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[Bug 26958] On not precluding updates in XQuery 3.1

From: <bugzilla@jessica.w3.org>
Date: Tue, 11 Nov 2014 13:42:13 +0000
To: public-qt-comments@w3.org
Message-ID: <bug-26958-523-ebzIIlNlN9@http.www.w3.org/Bugs/Public/>
https://www.w3.org/Bugs/Public/show_bug.cgi?id=26958

--- Comment #29 from Jonathan Robie <jonathan.robie@gmail.com> ---
(In reply to Michael Kay from comment #28)

> Perhaps we have a different understanding of the word preclude?
> 
> My understanding is it means "to make impossible". The requirement is that
> we shall not do anything that makes updates impossible. I think we can
> achieve this by doing nothing. Your objection, going back to the original
> comment in this bug entry, is that doing nothing "results in two sets of
> behavior that can be distinguished only when updates are implemented". I
> don't think that's a problem; the time to define the detail of how updates
> work is when we design the update facility, not now. 

My objection is that:

1. People are creating persistent data now, and there's a big gotcha if we're
going to tell them later that they created it the wrong way and it cannot be
updated according to our specs.

2. There are already implementations that update JSON from an XQuery
environment. Like the original update spec, implementation is happening before
the specification because we are lagging on the spec.  People need some
guidance.

3. We know what an in-situ update is.  We have a requirement to not preclude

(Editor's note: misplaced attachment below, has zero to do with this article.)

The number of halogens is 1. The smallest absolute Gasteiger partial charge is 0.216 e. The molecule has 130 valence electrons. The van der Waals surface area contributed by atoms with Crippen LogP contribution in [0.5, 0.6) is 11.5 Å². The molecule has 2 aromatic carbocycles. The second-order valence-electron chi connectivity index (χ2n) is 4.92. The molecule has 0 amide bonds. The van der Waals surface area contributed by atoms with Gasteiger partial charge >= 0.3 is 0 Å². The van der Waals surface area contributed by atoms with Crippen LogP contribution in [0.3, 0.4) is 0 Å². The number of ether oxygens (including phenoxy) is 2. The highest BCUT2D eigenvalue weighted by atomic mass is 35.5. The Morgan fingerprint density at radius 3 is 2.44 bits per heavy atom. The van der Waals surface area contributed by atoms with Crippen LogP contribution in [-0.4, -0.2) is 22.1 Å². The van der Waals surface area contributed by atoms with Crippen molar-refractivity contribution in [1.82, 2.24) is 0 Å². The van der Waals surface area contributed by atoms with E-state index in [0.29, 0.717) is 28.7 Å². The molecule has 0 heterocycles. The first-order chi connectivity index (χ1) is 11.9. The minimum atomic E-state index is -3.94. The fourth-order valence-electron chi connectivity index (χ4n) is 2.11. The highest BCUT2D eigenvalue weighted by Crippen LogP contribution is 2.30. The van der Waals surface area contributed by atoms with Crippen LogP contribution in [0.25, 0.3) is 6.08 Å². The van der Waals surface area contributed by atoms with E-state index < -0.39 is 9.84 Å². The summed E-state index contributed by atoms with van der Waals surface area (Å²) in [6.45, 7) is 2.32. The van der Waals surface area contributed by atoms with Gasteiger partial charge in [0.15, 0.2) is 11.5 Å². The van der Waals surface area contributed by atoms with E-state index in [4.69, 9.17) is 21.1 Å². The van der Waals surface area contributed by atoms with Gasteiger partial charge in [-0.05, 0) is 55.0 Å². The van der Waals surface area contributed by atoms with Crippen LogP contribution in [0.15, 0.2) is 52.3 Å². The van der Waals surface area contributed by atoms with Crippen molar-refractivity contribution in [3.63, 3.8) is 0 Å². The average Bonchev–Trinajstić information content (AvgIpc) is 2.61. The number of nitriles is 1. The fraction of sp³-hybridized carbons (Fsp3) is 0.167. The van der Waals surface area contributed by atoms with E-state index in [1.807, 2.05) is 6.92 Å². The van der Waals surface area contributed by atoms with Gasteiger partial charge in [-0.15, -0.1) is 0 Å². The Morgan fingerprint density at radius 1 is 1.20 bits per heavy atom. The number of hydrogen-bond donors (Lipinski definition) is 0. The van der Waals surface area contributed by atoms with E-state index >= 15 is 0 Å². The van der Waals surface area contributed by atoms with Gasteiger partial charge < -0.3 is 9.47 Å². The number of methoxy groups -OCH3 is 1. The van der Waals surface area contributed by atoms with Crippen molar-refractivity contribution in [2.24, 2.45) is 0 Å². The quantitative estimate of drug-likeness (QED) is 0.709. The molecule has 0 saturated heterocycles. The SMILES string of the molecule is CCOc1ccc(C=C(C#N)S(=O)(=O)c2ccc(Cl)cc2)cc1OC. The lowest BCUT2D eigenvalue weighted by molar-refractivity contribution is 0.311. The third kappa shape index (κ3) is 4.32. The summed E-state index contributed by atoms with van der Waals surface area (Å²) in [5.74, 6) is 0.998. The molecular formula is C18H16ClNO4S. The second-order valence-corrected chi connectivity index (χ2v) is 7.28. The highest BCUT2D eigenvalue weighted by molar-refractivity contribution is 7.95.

it. We have a working group decision on how to do this.

> Many people (for
> example, most XPath/XSLT implementors) will never implement in-situ update,
> and it would be entirely wrong for specs other than the Update spec to
> attempt to dictate choices that have no effect on non-Update programs.

This has absolutely no effect on an implementation that never implements
in-situ updates.  But it still affects the non-update specs, just as XML
constructors do.  For XML constructors, we carefully spell out what is
constructed so that updates can be done consistently.

In fact, the basic question is this: should our constructors clearly state what
is constructed or not?  For updates, it's important to do that, because
otherwise we do not know what is being updated.  You seem to be taking the
position that we don't need to be clear about this because it's only a gotcha
if someone tries to update it.

This is essential for any implementation that does in-situ updates.  It has no
effect on any other implementation.

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